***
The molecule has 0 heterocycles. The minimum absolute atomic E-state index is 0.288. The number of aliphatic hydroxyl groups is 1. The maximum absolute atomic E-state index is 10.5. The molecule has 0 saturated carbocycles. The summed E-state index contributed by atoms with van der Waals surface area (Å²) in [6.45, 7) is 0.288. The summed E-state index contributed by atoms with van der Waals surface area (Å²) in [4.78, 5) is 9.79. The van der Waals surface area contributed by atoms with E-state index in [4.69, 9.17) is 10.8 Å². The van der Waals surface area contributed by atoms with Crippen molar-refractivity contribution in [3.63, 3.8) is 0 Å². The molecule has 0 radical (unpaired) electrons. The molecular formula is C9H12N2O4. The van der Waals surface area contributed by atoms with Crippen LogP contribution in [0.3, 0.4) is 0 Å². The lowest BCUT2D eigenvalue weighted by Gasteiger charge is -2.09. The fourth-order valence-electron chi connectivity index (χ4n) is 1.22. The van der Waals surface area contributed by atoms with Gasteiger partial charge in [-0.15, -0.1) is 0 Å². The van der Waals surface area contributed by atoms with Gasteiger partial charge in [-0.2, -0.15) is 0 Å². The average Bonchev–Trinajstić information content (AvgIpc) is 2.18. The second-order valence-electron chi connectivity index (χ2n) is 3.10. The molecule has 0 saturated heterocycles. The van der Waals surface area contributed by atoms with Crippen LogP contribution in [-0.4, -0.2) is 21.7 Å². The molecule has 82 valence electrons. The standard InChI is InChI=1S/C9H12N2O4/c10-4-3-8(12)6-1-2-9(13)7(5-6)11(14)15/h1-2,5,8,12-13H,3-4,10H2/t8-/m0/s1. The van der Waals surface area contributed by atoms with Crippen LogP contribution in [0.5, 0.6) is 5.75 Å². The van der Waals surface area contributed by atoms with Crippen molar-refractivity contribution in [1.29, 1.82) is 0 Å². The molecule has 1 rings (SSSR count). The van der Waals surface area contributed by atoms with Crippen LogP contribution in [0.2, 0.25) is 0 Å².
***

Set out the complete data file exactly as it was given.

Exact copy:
The molecule has 0 heterocycles. The minimum absolute atomic E-state index is 0.288. The number of aliphatic hydroxyl groups is 1. The maximum absolute atomic E-state index is 10.5. The molecule has 0 saturated carbocycles. The summed E-state index contributed by atoms with van der Waals surface area (Å²) in [6.45, 7) is 0.288. The summed E-state index contributed by atoms with van der Waals surface area (Å²) in [4.78, 5) is 9.79. The van der Waals surface area contributed by atoms with E-state index in [4.69, 9.17) is 10.8 Å². The van der Waals surface area contributed by atoms with Crippen molar-refractivity contribution in [3.63, 3.8) is 0 Å². The molecule has 0 radical (unpaired) electrons. The molecular formula is C9H12N2O4. The van der Waals surface area contributed by atoms with Crippen LogP contribution in [0.3, 0.4) is 0 Å². The lowest BCUT2D eigenvalue weighted by Gasteiger charge is -2.09. The fourth-order valence-electron chi connectivity index (χ4n) is 1.22. The van der Waals surface area contributed by atoms with Gasteiger partial charge in [-0.15, -0.1) is 0 Å². The van der Waals surface area contributed by atoms with Gasteiger partial charge in [-0.2, -0.15) is 0 Å². The average Bonchev–Trinajstić information content (AvgIpc) is 2.18. The second-order valence-electron chi connectivity index (χ2n) is 3.10. The molecule has 0 saturated heterocycles. The van der Waals surface area contributed by atoms with Crippen LogP contribution in [-0.4, -0.2) is 21.7 Å². The molecule has 82 valence electrons. The standard InChI is InChI=1S/C9H12N2O4/c10-4-3-8(12)6-1-2-9(13)7(5-6)11(14)15/h1-2,5,8,12-13H,3-4,10H2/t8-/m0/s1. The van der Waals surface area contributed by atoms with Crippen LogP contribution in [0.5, 0.6) is 5.75 Å². The van der Waals surface area contributed by atoms with Crippen molar-refractivity contribution in [1.29, 1.82) is 0 Å². The molecule has 1 rings (SSSR count). The van der Waals surface area contributed by atoms with Crippen LogP contribution in [0.2, 0.25) is 0 Å².